What to do if You’re a Victim of Identity Theft

What to do if You’re a Victim of Identity Theft


Identity Theft Victims: 5 Steps to Take Action Identity theft isn’t just a case of account
fraud, where someone steals your credit card information. When your identity is stolen,
a criminal can use your social security number to get a job, [pause] rent an apartment [pause]
or even take out a loan; and do it all in your name. In some cases, criminals are even
filing tax returns in victims’ names and taking their tax refunds. A victim of identity theft could go months
before they even notice that something strange is going on. The tip-off could be a past due
notice in the mail or a phone call from a collection agency about debt that isn’t theirs.
By that point, a lot of damage could have been done. If you notice something wrong, the most important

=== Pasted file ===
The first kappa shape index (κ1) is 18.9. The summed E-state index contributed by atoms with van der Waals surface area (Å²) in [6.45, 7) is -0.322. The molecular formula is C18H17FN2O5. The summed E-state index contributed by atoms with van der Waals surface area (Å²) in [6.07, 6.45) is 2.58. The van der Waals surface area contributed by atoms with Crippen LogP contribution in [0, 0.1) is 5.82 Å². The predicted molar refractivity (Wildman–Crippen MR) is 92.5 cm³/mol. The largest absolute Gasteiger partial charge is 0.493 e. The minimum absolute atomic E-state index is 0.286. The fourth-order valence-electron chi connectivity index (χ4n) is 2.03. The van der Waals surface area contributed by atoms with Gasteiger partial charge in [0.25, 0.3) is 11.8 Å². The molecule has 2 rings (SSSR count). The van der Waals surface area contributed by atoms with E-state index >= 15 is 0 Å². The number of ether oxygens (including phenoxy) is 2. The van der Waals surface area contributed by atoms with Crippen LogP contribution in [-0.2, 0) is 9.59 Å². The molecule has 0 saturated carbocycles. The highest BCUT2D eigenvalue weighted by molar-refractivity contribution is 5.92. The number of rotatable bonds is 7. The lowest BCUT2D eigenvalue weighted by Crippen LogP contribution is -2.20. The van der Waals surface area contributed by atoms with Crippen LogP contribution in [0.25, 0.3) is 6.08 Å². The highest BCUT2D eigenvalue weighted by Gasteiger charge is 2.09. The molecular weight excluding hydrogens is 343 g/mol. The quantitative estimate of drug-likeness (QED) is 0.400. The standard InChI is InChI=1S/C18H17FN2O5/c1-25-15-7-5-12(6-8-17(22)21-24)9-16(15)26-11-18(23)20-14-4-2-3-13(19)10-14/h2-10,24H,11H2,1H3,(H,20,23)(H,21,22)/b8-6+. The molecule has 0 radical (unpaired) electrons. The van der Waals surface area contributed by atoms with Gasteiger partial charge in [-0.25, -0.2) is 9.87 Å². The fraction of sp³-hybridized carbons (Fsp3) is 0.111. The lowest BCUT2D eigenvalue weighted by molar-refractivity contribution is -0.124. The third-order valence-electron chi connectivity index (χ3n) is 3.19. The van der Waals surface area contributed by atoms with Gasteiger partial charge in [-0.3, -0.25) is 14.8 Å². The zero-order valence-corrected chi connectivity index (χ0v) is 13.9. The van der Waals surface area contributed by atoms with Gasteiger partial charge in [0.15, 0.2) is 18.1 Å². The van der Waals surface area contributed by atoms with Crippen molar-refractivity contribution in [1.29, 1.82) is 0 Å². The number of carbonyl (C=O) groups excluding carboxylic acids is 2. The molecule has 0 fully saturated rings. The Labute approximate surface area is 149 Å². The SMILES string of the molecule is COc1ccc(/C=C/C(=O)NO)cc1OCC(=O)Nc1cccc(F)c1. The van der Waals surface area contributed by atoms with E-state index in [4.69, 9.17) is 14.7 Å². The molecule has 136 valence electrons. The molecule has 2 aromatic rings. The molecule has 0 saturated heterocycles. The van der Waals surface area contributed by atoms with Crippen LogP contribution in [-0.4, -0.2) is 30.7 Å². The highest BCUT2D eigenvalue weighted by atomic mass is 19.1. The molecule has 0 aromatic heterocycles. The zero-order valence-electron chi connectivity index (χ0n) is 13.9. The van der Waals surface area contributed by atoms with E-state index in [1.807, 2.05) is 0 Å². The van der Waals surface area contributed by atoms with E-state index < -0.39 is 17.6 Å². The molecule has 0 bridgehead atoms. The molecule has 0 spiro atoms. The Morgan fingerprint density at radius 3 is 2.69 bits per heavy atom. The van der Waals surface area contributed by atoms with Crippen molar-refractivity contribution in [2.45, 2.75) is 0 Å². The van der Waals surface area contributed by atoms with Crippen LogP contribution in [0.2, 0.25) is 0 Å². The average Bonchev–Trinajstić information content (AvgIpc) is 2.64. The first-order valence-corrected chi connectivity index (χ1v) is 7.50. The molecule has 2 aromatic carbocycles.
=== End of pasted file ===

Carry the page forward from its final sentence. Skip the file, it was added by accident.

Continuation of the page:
thing is to act quickly. Identity theft is becoming pretty common, but it’s still a hard
crime for authorities to track, so most victims have to be very proactive in getting their
identity back under their control. Think about it this way: you’re going to be your own best
detective on the case. Let’s go through the steps you’ll need to take to get your finances
and credit back under your control. The first step to take as soon as you suspect
identity theft is to file what�s called an Initial Fraud Alert with a credit reporting
agency. Businesses have to check your credit report to open new lines of credit, so if
they see there�s a fraud alert on your report, they may try to contact you to verify your
identity before doing so, which will make it harder for a criminal to open a new account
in your name. To file an alert, you can call one of the
three major credit reporting agencies, Experian, Equifax, or TransUnion� and tell a representative
that you�re an identity theft victim and want to place an initial fraud alert on your
file. It actually doesn�t matter which one you call, because whichever one you choose
is required to notify the other two. It�s free and the alert will stay on your account
for 90 days. For even more protection, you might also want